To be fed, or to be nourished in some deeper sense: that is the question, the crux of the Irish artist Daphne Wright’s double sculpture. Two lads hanging about the kitchen, getting in the way, who can’t think of anything better to do: the poses are humorous, proverbial, familiar to any parent, and poignant to anyone who remembers the dreamy dwalms of childhood.

    Yet these children who have the vestiges of life so powerfully about them are deathly pale and still, as if fading out. Perhaps they could still be revived – that is in the drooping poses, and the kitchen-table scenario – or perhaps they are gone already, absent in more than their dreams. Petrified in cold matter, the colour of chalk, they are here and not here: lost boys, immovable ghosts.

    Related Artists: Daphne Wright
    Related Exhibitions: Daphne Wright: A Small Thing to Ask

  • Anna Barriball ~ Mark Prince

    Published in Frieze, 17 February 2014

    Not all of Anna Barriball’s art is photographic, but its various forms share a preoccupation with the legacy of casual representation. They are poised between appealing to the remaining recognition of photography’s veracity, and asking us to complicitly acknowledge that this has been diminished to a motif. This theme can become portentously elegiac, as if a casual link to the past automatically granted poignancy to retrospection, and Barriball’s work has a monumental, meditative quality that tends to encourage such an assumption. Like Stezaker, she uses overt artifice - in her case, arbitrary colouring and formalistic patterning - as a counterforce to resist submission to the seductiveness of nostalgia.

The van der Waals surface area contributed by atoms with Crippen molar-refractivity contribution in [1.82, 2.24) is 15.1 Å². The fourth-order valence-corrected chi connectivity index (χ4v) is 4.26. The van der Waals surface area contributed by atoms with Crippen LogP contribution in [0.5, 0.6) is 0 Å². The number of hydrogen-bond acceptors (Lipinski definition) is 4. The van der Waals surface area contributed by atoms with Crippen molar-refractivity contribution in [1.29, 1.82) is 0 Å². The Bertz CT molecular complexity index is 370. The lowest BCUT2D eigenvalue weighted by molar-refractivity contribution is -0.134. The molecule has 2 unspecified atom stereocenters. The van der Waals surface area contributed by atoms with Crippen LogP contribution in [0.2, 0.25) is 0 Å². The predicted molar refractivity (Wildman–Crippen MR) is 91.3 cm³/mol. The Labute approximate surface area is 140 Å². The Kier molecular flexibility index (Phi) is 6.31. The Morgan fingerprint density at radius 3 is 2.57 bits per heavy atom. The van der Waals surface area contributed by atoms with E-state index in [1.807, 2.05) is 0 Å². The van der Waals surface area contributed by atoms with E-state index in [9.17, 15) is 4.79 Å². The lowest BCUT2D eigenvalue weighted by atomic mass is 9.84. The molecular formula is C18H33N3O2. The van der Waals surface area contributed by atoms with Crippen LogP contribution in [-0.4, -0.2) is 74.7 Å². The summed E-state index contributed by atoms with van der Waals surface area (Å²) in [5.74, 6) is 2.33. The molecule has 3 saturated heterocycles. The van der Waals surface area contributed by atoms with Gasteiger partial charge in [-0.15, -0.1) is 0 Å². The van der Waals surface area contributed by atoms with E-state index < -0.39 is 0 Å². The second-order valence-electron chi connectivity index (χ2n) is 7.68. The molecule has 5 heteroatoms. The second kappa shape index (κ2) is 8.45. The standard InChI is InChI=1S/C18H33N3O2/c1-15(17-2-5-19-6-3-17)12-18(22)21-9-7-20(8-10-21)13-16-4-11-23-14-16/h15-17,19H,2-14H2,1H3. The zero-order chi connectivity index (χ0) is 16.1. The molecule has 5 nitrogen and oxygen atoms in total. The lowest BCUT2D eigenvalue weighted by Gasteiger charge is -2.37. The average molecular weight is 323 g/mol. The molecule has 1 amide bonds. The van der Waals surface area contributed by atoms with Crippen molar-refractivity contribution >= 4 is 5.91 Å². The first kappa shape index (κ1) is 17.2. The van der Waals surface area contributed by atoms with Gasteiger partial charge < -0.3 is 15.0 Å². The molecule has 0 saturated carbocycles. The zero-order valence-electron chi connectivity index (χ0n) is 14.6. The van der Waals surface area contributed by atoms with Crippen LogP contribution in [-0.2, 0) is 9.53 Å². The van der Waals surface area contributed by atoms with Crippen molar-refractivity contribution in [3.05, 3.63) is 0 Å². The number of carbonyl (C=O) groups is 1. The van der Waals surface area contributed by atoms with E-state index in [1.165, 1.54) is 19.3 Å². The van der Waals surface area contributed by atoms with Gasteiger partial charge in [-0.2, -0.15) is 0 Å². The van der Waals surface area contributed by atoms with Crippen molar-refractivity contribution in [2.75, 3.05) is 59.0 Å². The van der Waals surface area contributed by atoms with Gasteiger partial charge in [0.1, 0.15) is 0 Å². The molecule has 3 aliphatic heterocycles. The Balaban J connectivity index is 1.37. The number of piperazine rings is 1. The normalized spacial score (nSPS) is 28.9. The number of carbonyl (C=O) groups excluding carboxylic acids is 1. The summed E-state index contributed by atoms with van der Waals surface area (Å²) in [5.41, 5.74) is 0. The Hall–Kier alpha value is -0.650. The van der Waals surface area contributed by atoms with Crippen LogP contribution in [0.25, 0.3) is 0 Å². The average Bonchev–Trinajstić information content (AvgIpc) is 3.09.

Related Artists: Anna Barriball
    Related Exhibitions: Anna Barriball

  • Callum Innes: Art Installation on The School Yards Steps, Edinburgh

    Published in BBC News, 6 February 2014

    A set of steps in Edinburgh’s historic Old Town, which have been closed off from the public for 10 years, are to be repaired and revamped.

    The steps are to get new gates and an art installation by renowned Edinburgh artist Callum Innes.

    Callum Innes said: “I was initially approached by Malcolm Fraser to develop an installation that would reclaim the steps as a public space, addressing some of the issues that had led to its closure.

    “By placing an infrared camera half-way up the steps we make a hidden part of the steps visible, relaying live footage of silhouetted figures to be superimposed onto the changing colours of the screen.

    “The installation directly engages both the architecture of the steps and the public for whom they serve.”

    Some of the funding is being provided by Edinburgh City Council from its neighbourhood environment projects budget.

    Related Artists: Callum Innes